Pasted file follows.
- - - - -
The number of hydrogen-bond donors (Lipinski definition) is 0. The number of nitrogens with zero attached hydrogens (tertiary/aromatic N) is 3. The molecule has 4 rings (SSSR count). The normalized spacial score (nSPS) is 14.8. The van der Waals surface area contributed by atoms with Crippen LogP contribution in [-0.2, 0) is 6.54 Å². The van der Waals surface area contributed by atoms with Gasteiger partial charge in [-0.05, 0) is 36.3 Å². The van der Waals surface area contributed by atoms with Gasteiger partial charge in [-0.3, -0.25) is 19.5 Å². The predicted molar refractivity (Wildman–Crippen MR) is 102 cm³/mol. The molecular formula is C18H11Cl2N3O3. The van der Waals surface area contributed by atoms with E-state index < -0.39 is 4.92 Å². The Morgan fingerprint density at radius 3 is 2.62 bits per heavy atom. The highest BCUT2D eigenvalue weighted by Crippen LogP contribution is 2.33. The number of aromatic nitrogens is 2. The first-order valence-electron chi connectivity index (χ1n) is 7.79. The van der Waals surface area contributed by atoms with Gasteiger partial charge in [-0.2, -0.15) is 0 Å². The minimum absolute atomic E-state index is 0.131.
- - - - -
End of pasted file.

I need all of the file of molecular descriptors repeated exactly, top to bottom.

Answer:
The number of hydrogen-bond donors (Lipinski definition) is 0. The number of nitrogens with zero attached hydrogens (tertiary/aromatic N) is 3. The molecule has 4 rings (SSSR count). The normalized spacial score (nSPS) is 14.8. The van der Waals surface area contributed by atoms with Crippen LogP contribution in [-0.2, 0) is 6.54 Å². The van der Waals surface area contributed by atoms with Gasteiger partial charge in [-0.05, 0) is 36.3 Å². The van der Waals surface area contributed by atoms with Gasteiger partial charge in [-0.3, -0.25) is 19.5 Å². The predicted molar refractivity (Wildman–Crippen MR) is 102 cm³/mol. The molecular formula is C18H11Cl2N3O3. The van der Waals surface area contributed by atoms with E-state index < -0.39 is 4.92 Å². The Morgan fingerprint density at radius 3 is 2.62 bits per heavy atom. The highest BCUT2D eigenvalue weighted by Crippen LogP contribution is 2.33. The number of aromatic nitrogens is 2. The first-order valence-electron chi connectivity index (χ1n) is 7.79. The van der Waals surface area contributed by atoms with Gasteiger partial charge in [-0.2, -0.15) is 0 Å². The minimum absolute atomic E-state index is 0.131.